This article appears on page 7 of the August 9 print edition of Ace Weekly.
Founded around the same time as KickStarter, IndieGoGo is another crowdfunding platform that has hosted over 100,000 campaigns centering on music, small businesses, and charities. IndieGoGo works fundamentally the same as KickStarter. Fundraisers decide how much money they want to raise, how long their campaign will run, create a pitch, and offer “perks” to donors based on how much they donate. However, there are two main differences between the two crowdfunding giants.
Firstly, IndieGoGo has a different price structure than KickStarter. Where KickStarter applies a 5% fee on any funds that are raised, but charges no fee if funding isn’t successful, IndieGoGo applies a 9% fee if a fundraiser’s goal isn’t met, but only a 4% fee once the fundraising goal is achieved.
This brings us to the second significant difference between the two platforms. Where a fundraiser has to meet his or her goal to collect any funds with KickStarter, campaign creators receive any funds raised regardless of whether or not the goal is met with IndieGoGo. The incentive to set a realistic fundraising goal is to get IndieGoGo’s 4% fee versus their 9% fee.
This pricing model makes IndieGoGo particularly attractive to campaigners who can utilize the funds, regardless of whether or not the goal is met. Where a product launch may hinge on getting the necessary amount of money to produce a prototype, a charity fundraiser can benefit from any amount of money donated.
Notable IndieGoGo campaigns have been seen on major news outlets and in headlines across the blogosphere. The most newsworthy campaign was held for Karen Klein, the bullied bus monitor, who received over $700,000 from the campaign started by Max Sidorov.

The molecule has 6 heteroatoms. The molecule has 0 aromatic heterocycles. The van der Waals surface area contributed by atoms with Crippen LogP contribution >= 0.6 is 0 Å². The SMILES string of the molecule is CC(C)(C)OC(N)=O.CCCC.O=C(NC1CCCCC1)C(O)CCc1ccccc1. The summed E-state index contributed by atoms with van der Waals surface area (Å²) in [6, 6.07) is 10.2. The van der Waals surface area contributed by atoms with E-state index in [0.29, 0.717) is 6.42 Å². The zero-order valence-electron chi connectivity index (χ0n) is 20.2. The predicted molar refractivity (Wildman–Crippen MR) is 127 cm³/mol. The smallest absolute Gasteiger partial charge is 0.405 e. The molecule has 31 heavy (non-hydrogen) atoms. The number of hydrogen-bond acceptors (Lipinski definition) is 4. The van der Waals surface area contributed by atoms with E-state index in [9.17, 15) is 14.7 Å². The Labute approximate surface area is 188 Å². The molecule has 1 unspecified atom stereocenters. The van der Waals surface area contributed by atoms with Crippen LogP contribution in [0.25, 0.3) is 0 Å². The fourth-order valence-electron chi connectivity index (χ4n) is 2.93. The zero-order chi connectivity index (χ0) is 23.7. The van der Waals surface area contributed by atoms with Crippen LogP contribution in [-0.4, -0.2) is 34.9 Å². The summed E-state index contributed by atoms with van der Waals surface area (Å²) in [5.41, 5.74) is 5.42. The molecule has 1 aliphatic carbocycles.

Of less mainstream fame, but huge viral sensation, was the Bear Love Good Cancer Bad campaign held by Matthew Inman of The Oatmeal. He endeavored to raise $20,000, so that he could take a picture of the money and send a copy of it along with a picture of a competitor’s mother seducing a Kodiak bear to an attorney who threatened to sue him. The money would then be donated to the National Wildlife Federation and the American Cancer Society. The Oatmeal fanbase took it viral and rather than raising $20,000, the campaign ended up raising $220,000 for the two charities.
Lexington fundraisers looking to utilize the popular crowdfunding model have also had success using IndieGoGo’s platform. Lexington LGBTIQQA activist, Jackson Cofer [page 8] started a campaign entitled Top Surgery to raise money for surgery to complete his final stage of gender reassignment. Cofer, full-time student in UK’s art administration program and Sales & Grants Director at WRFL 88.1 FM, utilized some very creative perks in his campaign to incentivize friends and loved ones into giving. For example, $10 donors each received personalized axolotl cartoons drawn by Cofer himself. The first ten $100 donors were invited to a pancake breakfast at Cofer’s home, and $1,000 donors were entitled to 50 hours of volunteer work on the part of the fundraiser. Cofer met and exceeded his goal of $7,000, raising $7,777 total.